Thursday, December 23, 2010

in the darkness

John 1:5 - "The light shines in the darkness; and the darkness did not overcome it."

That verse will be a part of the reading at St. Alban's on Christmas Eve.  Here is what Archbishop William Temple has to say about it:

"Image yourself standing alone on some headland in a dark night.  At the foot of the headland is a lighthouse or a beacon, not casting rays on every side, but throwing one bar of light through the darkness.  It is some such image that St. John had before his mind.  The divine light shines through the darkness of the world, cleaving it, but neither dispelling it nor quenched by it.

"As we look forwards, we peer into darkness, and none can say with certainty what course the true progress of the future should follow.  But as we look back, the truth is marked by beacon-lights, which are the lives of saints and pioneers; and these in their turn are not originators of light, but rather reflectors which give light to us because themselves they are turned towards this source of light."

Be a mirror.  Reflect the divine light of Christ into this world of consuming darkness.

Wednesday, December 22, 2010

the heavenly city

Revelation 21 describes the heavenly city of the New Jerusalem coming down out of heaven.  The images are pretty awesome.  But after reading it, I think that God must own a mining company.  Just read this litany of minerals and jewels that make the foundations of the city: jasper, sapphire, agate, emerald, onyx, carnelian, chrysolite, beryl, topaz, chrysoprase, jacinth, and amethyst.  Whoa God, have you moved to West Virginia?

The picture posted on this blog is hilarious, mainly because it tries to depict all of these jewels as if the city of God were really made up of shiny rocks from the earth.  Come on now, that's just silly.

Take, for example, this description of the streets in the heavenly city: "and the street of the city is pure gold, transparent as glass" (Revelation 21:21).  Okay, first of all, is there only one street in the heavenly Jerusalem?  Traffic must be killer.  Second, since when did gold become transparent?  Last time I looked at my wedding ring, you can't see through gold.

My point is this: I find it hilarious that people try to depict the heavenly city with earthly images.  Revelation is juxtaposing these images which make no sense precisely because it is impossible to imagine the heavenly city this side of death.  So everybody chill out - put away your watercolors - and use a little bit more imagination.  The Holy Spirit can do amazing things with a lively mind.

Tuesday, December 21, 2010

knowing and the peaceful kingdom

Isaiah 11:9 reads: "They will not hurt or destroy on all my holy mountain; for the earth will be full of the knowledge of the LORD as the waters cover the sea." 

Just before this verse, there is a lengthy description of the peaceful kingdom - a time and a place in which the wolf shall lie down the lamb and the nursing child shall play over the hole of the asp.  All of the natural world and every part of creation shall live in harmony and in love.

I know - it sounds like a utopian pipe dream.  But it's only the reality of the Kingdom of God on earth. 

What strikes me is how it is knowledge of the Lord that creates the peaceful kingdom.  In the Old Testament, knowing somebody means having sexual intercourse with them.  So having "knowledge of the LORD" is a wonderful and insightful word play.  In other words, having a deeply intimate and loving relationship with the Lord is a sign of God's reign.  How delightfully...provocative.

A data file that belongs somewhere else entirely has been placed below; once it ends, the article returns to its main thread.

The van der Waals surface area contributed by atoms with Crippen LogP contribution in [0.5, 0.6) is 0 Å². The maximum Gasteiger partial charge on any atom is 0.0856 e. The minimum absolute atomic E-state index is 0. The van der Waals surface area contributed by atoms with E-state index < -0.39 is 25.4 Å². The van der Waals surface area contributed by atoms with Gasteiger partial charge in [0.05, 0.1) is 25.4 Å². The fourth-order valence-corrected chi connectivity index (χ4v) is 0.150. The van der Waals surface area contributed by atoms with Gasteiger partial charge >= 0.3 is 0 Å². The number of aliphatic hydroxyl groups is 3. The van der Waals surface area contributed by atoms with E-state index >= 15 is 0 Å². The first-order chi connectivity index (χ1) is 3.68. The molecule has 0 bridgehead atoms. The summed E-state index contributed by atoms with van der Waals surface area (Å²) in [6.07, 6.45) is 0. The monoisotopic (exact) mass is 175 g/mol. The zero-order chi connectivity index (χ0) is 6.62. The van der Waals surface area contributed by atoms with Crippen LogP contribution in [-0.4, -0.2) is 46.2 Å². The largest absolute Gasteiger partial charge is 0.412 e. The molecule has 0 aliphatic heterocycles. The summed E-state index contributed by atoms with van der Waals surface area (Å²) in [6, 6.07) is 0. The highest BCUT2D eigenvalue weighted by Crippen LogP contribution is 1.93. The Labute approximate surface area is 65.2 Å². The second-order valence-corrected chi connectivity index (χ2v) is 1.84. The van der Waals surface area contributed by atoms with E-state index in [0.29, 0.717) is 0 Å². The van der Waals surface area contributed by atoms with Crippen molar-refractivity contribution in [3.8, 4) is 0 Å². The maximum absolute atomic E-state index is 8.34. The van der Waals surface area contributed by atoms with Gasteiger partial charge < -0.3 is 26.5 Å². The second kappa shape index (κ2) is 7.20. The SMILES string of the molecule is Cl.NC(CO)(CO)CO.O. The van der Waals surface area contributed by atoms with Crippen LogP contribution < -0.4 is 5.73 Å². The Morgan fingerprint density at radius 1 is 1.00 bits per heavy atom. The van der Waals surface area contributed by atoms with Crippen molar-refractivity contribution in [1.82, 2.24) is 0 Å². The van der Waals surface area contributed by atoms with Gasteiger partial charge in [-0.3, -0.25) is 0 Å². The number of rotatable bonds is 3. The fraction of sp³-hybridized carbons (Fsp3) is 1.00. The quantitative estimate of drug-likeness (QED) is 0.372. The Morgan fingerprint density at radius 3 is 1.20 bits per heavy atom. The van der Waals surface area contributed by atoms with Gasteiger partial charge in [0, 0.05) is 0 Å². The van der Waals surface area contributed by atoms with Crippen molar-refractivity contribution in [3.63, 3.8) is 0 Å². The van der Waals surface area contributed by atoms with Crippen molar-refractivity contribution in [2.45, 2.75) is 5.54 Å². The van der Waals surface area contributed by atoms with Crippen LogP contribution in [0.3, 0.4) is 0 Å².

Tuesday, December 14, 2010

turns out, the Bible is awesome

Check out this verse from Isaiah (9:5):

"For all the boots of the tramping warriors
and all the garments rolled in blood
shall be burned as fuel for the fire."

It seems that the Bible has entered the fray and all of the sudden became weirdly political, apocalyptic, and freaky.  So what the heck is going on?



In a strange sort of way, this prophecy from Isaiah is actually meant to offer consolation and hope.  The Israelites were suffering oppression and occupation at the hands of the Assyrians.  The great hope was that a new king would be coronated to free the Israelites from darkness and tyranny.

Of course, as Christians, we see this prophecy in the long view.  Jesus Christ has been born for us, and all authority rests on his shoulders.  His name is Wonderful Counselor, Mighty God, Everlasting Father, and Prince of Peace (Isaiah 9:6).

Is Jesus burning blood-soaked garments in the fire?  Well, no actually.  Because it was his own garments that became covered with blood in his all-loving sacrifice for the salvation of the world.

Monday, December 13, 2010

Already, But Not Yet

My sermon from yesterday is posted below.  The text is Matthew 11:2-11.  Enjoy.


The disciples of John the Baptist are pesky inquisitors. They approach Jesus with a question much like ours: who exactly is this Jesus guy? They ask, “are you the one who is to come, or are we to wait for another?” Jesus, being the sly Savior that he is, answers them with no answer at all: “Go and tell John what you hear and see: the blind receive their sight, the lame walk, the lepers are cleansed, the deaf hear, the dead are raised, and the poor have good news brought to them.” Jesus won’t give an answers of words, because words are cheap – actions tell the true story.